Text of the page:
Choose your own adventure

I loved those “Choose your own adventure” books. Each choice I made created a different outcome, and somewhere down the road, I might end up with the same point which resulted from a different choice. There were only a few final endings, finite due to the limitation of a book, but there were still lots of different story plots to go through.

Because it’s finite and limited, if you play through enough times, you’ll discover the “best” route to the “ideal” outcome. You can construct a solution choice tree and tell your friend, and your friend will be able to navigate through the book in one reading and get the best ending. It’s tried, it’s proven, and it’s also incredibly boring. Where’s the fun in that?

I’m telling you this with regards to learning, specifically when learning from other people. When studying code samples from reference books (or sites), test them to check if they fit your purposes. Understand what the code is to accomplish. When reading other people’s works and writings (that includes me), question their intentions, question their understanding, hey, even question their questions.

Think for yourself. I’m not saying you can’t agree with nor trust the information. I’m saying to think about it before blindly following along. Choose your own adventure books have finite paths. Learning doesn’t.

This actually reminded me of something from those wealth seminars I attended. The general idea from the presenters was:

  • Found a way to become fabulously wealthy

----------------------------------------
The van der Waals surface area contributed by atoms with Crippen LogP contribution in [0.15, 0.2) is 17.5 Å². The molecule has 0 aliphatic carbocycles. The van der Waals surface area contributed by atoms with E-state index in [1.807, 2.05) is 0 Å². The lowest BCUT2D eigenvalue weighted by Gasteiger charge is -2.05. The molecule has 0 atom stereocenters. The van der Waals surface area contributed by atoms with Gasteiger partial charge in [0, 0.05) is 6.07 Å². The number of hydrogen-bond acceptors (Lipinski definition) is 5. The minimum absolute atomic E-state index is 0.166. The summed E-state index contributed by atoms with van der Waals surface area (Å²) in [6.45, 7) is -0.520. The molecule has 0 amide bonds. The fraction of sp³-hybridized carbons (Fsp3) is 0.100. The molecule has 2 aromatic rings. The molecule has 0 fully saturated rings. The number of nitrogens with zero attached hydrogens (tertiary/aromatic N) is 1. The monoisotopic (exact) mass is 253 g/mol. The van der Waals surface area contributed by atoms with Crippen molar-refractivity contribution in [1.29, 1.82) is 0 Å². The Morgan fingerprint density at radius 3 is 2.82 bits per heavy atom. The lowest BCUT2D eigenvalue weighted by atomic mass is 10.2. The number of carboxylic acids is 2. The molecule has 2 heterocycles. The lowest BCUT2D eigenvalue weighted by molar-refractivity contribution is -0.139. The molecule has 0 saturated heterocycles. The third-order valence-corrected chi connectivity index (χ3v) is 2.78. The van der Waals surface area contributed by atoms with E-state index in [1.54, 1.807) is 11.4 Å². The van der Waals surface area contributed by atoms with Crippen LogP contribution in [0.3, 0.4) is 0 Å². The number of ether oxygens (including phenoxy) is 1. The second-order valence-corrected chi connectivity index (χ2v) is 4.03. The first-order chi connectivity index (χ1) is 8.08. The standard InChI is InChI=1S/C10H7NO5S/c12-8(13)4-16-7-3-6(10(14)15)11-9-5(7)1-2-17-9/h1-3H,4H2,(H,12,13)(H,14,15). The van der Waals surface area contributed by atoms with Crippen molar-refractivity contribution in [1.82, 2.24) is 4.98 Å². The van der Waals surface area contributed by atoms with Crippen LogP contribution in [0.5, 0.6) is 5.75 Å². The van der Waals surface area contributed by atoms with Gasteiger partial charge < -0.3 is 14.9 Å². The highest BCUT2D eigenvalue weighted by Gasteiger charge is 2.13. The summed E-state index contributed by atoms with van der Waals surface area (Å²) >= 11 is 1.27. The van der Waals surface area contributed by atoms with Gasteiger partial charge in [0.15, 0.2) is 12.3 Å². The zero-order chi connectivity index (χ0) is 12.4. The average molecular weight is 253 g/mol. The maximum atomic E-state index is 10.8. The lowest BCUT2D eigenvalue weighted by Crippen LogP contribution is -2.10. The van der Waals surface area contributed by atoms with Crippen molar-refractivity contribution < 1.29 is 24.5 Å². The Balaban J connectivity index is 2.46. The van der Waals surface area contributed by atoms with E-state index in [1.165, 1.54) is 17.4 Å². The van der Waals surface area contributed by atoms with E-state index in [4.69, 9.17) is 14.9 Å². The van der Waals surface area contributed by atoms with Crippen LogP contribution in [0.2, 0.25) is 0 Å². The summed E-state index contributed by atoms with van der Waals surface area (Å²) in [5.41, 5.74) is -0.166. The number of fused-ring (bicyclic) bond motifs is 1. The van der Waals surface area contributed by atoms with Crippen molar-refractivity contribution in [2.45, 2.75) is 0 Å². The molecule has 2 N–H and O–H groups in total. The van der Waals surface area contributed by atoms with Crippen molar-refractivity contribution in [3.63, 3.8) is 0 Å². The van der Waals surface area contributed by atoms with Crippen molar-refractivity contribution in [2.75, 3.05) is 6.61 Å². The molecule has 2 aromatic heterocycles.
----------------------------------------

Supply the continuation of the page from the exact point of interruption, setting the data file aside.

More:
• Am rich (show proof: screenshots of PayPal accounts, cheques)
  • Will show you how, step by step (for a fee of course)

Granted, the methods do work for some people. It’s not that that puts me off. It’s the step-by-step part. Because normal people find it difficult to navigate the road to wealth, they are presented with a step-by-step, hold-your-hand, do-as-I-say process to follow. I find it fascinating and utterly insulting at the same time. So there’s little room for experimentation, huh?

I have another story to share with you. Welcome to another lesson from the great kungfu master Chen Min!

The holes in stones

Some time after Chen Min’s training in the bamboo grove, a travelling master and his disciple arrived. Long story short, the disciple, Xu Fang, became a good friend and sparring partner to Chen Min. The thing was, Chen Min lost all the battles with Xu Fang thus far, despite his proficiency with the staff.

During one of the battles, Chen Min lost because Xu Fang extended his staff, from holding the end in his hands to holding it with his index finger and thumb. Both thrust their staves at each other. The extension meant Xu Fang hit Chen Min, even though the staves were of the same length.

So he decided to see what Xu Fang every day, to see if Xu Fang did any special training. He watched Xu Fang closely during breakfast, to see if there’s anything he did with chopsticks. He peered surreptitiously at Xu Fang during daily training to see if he did anything differently. Nothing.

Chen Min then decided to train his index finger and thumb. At night, he would write, using only his index finger and thumb to hold a brush steady. When chopping vegetables during chores, he’d hold the chopping knife by only the index finger and thumb. He trained his arm strength by holding a piece of firewood with his arm outstretched horizontally. Yet he still got no closer to winning Xu Fang.